Our experienced Kansas City medical malpractice attorneys at Dickerson Oxton, LLC are dedicated to a personal approach to compassionate representation. Your initial consultation is always free of charge at our law firm in Kansas City, MO. When we do accept cases, we operate on a contingency fee basis; if we don’t win your case, you won’t pay anything.
You can reach one of our legal team members at (816) 268-1960. Alternatively, you may fill out our free case evaluation form online and we will get back to you promptly.
Kansas City Medical Malpractice Legal Resources
- Victimized by Medical Malpractice?
- How Do Medical Malpractice Attorneys Prove a Case?
- What Is Professional Negligence?
- Can Kansas City Hospitals Be Held Responsible Medical Malpractice Damages?
- What Types of Medical Malpractice Cases Does Our Firm Handle?
- What Is The Statute of Limitations For Medical Malpractice Claims in Kansas & Missouri?
- Medical Malpractice Laws in Kansas City
- Contact Us
Victimized by Medical Malpractice?
Seeking the care of a health care professional is something many people take for granted. If we get sick or injured, we see a doctor to set us right again. The guidance and services that hospitals, doctors, and nurses provide is accepted by patients and in most cases, the patient will get better. However, there are times when health care providers engage in negligent actions which can seriously injure, or even kill the patients they’re treating. This negligent behavior is known as medical malpractice and as many as 98,000 people are killed each year in the United States alone as a result of it.
If you or somebody you love was the victim of malpractice, a skilled Kansas City personal injury attorney at Dickerson Oxton, LLC can help. We handle medical negligence and malpractice cases throughout all of Kansas City including, but not limited to, the following neighborhood and communities:
- River Market
- West Bottoms
- Union Hill
- Crown Center
- Beacon Hill
Call (816) 268-1960 to schedule a free consultation. A knowledgeable lawyer will review the details of your claim and let you know how much your case is worth.
How Do Medical Malpractice Attorneys Prove a Case?
When a doctor provides inadequate care, the patient or their surviving family can file a malpractice claim against the doctor to recoup damages. We handle all types of claims to help recovering families. For medmal cases to have merit, a few things need to be true:
- A doctor-patient relationship exists – You have to be able to prove that you hired the doctor or that the doctor actually treated you. This can sometimes be muddy if a consulting physician is involved.
- The doctor was negligent – Being dissatisfied with the doctor’s services is not a reason for a malpractice claim. To prove negligence, you must be able to show that another doctor would have acted more appropriately. A doctor’s care isn’t required to be perfect, but reasonable and careful. If they make the best decision possible with the information they have, then you won’t have much of a case, especially if you agreed to the treatment.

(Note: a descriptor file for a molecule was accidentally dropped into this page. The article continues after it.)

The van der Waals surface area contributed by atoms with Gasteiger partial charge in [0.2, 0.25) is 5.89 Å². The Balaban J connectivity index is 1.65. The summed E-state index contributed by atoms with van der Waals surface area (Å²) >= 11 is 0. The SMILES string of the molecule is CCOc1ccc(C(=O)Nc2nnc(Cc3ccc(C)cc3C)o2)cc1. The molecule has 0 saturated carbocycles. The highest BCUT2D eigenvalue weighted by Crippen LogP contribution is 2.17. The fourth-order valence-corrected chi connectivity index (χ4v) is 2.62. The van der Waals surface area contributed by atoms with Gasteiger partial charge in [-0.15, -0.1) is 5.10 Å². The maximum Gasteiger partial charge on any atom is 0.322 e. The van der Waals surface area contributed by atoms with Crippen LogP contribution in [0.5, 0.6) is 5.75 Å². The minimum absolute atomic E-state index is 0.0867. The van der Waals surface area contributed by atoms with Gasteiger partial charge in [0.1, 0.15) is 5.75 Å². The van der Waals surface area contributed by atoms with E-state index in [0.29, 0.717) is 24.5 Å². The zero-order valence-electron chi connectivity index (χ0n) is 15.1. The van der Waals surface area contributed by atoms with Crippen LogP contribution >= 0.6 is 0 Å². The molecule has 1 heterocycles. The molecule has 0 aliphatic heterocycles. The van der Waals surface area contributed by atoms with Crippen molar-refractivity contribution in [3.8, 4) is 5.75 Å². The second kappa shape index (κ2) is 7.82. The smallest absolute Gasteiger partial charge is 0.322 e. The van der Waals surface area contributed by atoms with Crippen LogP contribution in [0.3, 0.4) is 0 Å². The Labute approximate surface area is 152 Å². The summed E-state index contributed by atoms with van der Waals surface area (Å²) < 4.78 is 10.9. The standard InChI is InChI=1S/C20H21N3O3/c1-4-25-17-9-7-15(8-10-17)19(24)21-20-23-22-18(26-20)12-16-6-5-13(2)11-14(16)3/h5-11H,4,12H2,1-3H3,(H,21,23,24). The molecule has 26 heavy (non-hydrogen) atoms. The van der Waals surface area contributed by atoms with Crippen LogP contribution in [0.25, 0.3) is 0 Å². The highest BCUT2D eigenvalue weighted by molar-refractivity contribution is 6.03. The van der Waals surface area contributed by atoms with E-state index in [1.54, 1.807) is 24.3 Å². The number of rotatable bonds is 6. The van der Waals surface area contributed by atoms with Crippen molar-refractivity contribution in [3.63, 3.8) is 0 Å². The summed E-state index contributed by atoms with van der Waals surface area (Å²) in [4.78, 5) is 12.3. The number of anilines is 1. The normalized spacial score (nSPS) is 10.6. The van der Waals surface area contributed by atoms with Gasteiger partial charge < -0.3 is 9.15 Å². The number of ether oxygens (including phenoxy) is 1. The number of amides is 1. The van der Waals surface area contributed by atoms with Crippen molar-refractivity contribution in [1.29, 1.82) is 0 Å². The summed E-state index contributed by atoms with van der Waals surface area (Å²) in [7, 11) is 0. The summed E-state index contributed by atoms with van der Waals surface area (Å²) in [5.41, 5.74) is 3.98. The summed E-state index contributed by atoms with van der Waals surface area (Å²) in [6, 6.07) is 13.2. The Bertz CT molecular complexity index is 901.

- The negligence caused the injury – Most of the time, the doctor is treating someone who is already injured, so it might be difficult to prove that the doctor’s actions actually caused the patient’s injury or death.
- The injury led to specific damages – Even if the doctor’s performance is substandard, his actions would have to directly cause further complications, such as: physical pain, increased medical bills or lost wages from missed work.
All of these need to have happened for a malpractice claim to be successful.
What Is Professional Negligence?
Malpractice is also known as professional negligence. The terms are often interchanged and are used to refer to the same act.
By definition, medical malpractice is an act or omission of a health care provider in which the care given falls short of the accepted, professional standards set in place by the medical community. This negligence can cause catastrophic injury or even the wrongful death of the patient. A claim of malpractice towards a member of the medical field can be brought against any responsible party in the medical community. From emergency rooms to medication errors and routine checkups. Medical professionals involved in negligence can include:
- Physician assistants
- Cosmetic surgeons
- Radiologists or X-Ray technicians
- The hospital as a whole
When an instance of malpractice takes place in Missouri, the injuries that the patient can incur can greatly vary. In some cases, the patient dies as a result of malpractice and a case for wrongful death is then pursued by a malpractice attorney and the surviving family members or estate of the decedent who hired him or her. Some injuries that malpractice can cause are:
- Brain damage
- Amputation of a limb
- Serious infections
- Permanent organ damage
- Advancement of disease or cancer
- Wrongful Death